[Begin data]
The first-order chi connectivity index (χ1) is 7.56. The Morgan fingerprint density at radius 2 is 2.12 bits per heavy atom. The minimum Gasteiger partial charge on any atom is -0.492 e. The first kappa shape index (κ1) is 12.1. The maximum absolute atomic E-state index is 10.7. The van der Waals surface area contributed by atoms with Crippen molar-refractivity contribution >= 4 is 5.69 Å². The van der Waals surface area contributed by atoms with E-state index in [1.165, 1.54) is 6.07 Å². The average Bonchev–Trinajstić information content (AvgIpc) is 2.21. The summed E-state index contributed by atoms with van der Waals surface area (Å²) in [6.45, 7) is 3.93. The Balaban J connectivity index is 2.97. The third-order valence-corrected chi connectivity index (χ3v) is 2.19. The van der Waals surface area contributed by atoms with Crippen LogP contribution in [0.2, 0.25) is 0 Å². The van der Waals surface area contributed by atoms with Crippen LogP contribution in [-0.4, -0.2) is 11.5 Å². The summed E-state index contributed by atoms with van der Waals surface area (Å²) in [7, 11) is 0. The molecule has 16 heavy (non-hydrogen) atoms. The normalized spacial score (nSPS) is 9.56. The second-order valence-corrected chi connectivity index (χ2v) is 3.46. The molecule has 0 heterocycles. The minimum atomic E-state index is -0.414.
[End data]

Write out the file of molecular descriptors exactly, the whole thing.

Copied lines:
The first-order chi connectivity index (χ1) is 7.56. The Morgan fingerprint density at radius 2 is 2.12 bits per heavy atom. The minimum Gasteiger partial charge on any atom is -0.492 e. The first kappa shape index (κ1) is 12.1. The maximum absolute atomic E-state index is 10.7. The van der Waals surface area contributed by atoms with Crippen molar-refractivity contribution >= 4 is 5.69 Å². The van der Waals surface area contributed by atoms with E-state index in [1.165, 1.54) is 6.07 Å². The average Bonchev–Trinajstić information content (AvgIpc) is 2.21. The summed E-state index contributed by atoms with van der Waals surface area (Å²) in [6.45, 7) is 3.93. The Balaban J connectivity index is 2.97. The third-order valence-corrected chi connectivity index (χ3v) is 2.19. The van der Waals surface area contributed by atoms with Crippen LogP contribution in [0.2, 0.25) is 0 Å². The van der Waals surface area contributed by atoms with Crippen LogP contribution in [-0.4, -0.2) is 11.5 Å². The summed E-state index contributed by atoms with van der Waals surface area (Å²) in [7, 11) is 0. The molecule has 16 heavy (non-hydrogen) atoms. The normalized spacial score (nSPS) is 9.56. The second-order valence-corrected chi connectivity index (χ2v) is 3.46. The molecule has 0 heterocycles. The minimum atomic E-state index is -0.414.